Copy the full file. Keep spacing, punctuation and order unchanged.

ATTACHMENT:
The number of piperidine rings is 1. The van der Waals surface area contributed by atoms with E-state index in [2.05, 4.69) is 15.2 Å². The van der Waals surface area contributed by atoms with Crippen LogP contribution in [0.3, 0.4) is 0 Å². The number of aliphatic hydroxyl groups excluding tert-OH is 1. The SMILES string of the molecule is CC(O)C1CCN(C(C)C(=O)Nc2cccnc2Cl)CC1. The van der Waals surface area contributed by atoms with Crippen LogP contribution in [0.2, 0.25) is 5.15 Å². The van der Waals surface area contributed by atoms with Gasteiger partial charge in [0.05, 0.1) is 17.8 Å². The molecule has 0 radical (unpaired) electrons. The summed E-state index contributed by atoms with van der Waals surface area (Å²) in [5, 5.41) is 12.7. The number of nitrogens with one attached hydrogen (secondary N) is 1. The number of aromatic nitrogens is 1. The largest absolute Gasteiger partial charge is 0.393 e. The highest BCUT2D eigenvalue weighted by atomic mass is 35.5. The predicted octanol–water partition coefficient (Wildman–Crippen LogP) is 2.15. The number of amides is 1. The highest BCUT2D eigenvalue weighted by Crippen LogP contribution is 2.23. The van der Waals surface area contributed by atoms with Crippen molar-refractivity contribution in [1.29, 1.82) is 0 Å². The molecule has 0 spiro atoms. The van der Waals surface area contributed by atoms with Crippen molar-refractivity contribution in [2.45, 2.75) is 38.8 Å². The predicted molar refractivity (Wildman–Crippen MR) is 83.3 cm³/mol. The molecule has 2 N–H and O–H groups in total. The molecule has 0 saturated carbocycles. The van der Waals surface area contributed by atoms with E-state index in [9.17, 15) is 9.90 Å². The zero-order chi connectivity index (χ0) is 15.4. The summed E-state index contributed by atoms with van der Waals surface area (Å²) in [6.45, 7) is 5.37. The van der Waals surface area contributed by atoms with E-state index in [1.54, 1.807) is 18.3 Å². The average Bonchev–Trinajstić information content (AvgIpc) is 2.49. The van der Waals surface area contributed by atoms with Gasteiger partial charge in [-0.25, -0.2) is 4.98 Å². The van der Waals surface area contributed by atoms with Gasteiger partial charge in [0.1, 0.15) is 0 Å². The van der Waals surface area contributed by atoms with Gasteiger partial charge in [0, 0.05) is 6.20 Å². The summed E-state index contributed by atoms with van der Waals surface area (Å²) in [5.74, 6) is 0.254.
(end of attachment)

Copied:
The number of piperidine rings is 1. The van der Waals surface area contributed by atoms with E-state index in [2.05, 4.69) is 15.2 Å². The van der Waals surface area contributed by atoms with Crippen LogP contribution in [0.3, 0.4) is 0 Å². The number of aliphatic hydroxyl groups excluding tert-OH is 1. The SMILES string of the molecule is CC(O)C1CCN(C(C)C(=O)Nc2cccnc2Cl)CC1. The van der Waals surface area contributed by atoms with Crippen LogP contribution in [0.2, 0.25) is 5.15 Å². The van der Waals surface area contributed by atoms with Gasteiger partial charge in [0.05, 0.1) is 17.8 Å². The molecule has 0 radical (unpaired) electrons. The summed E-state index contributed by atoms with van der Waals surface area (Å²) in [5, 5.41) is 12.7. The number of nitrogens with one attached hydrogen (secondary N) is 1. The number of aromatic nitrogens is 1. The largest absolute Gasteiger partial charge is 0.393 e. The highest BCUT2D eigenvalue weighted by atomic mass is 35.5. The predicted octanol–water partition coefficient (Wildman–Crippen LogP) is 2.15. The number of amides is 1. The highest BCUT2D eigenvalue weighted by Crippen LogP contribution is 2.23. The van der Waals surface area contributed by atoms with Crippen molar-refractivity contribution in [1.29, 1.82) is 0 Å². The molecule has 0 spiro atoms. The van der Waals surface area contributed by atoms with Crippen molar-refractivity contribution in [2.45, 2.75) is 38.8 Å². The predicted molar refractivity (Wildman–Crippen MR) is 83.3 cm³/mol. The molecule has 2 N–H and O–H groups in total. The molecule has 0 saturated carbocycles. The van der Waals surface area contributed by atoms with E-state index in [9.17, 15) is 9.90 Å². The zero-order chi connectivity index (χ0) is 15.4. The summed E-state index contributed by atoms with van der Waals surface area (Å²) in [6.45, 7) is 5.37. The van der Waals surface area contributed by atoms with E-state index in [1.54, 1.807) is 18.3 Å². The average Bonchev–Trinajstić information content (AvgIpc) is 2.49. The van der Waals surface area contributed by atoms with Gasteiger partial charge in [-0.25, -0.2) is 4.98 Å². The van der Waals surface area contributed by atoms with Gasteiger partial charge in [0.1, 0.15) is 0 Å². The van der Waals surface area contributed by atoms with Gasteiger partial charge in [0, 0.05) is 6.20 Å². The summed E-state index contributed by atoms with van der Waals surface area (Å²) in [5.74, 6) is 0.254.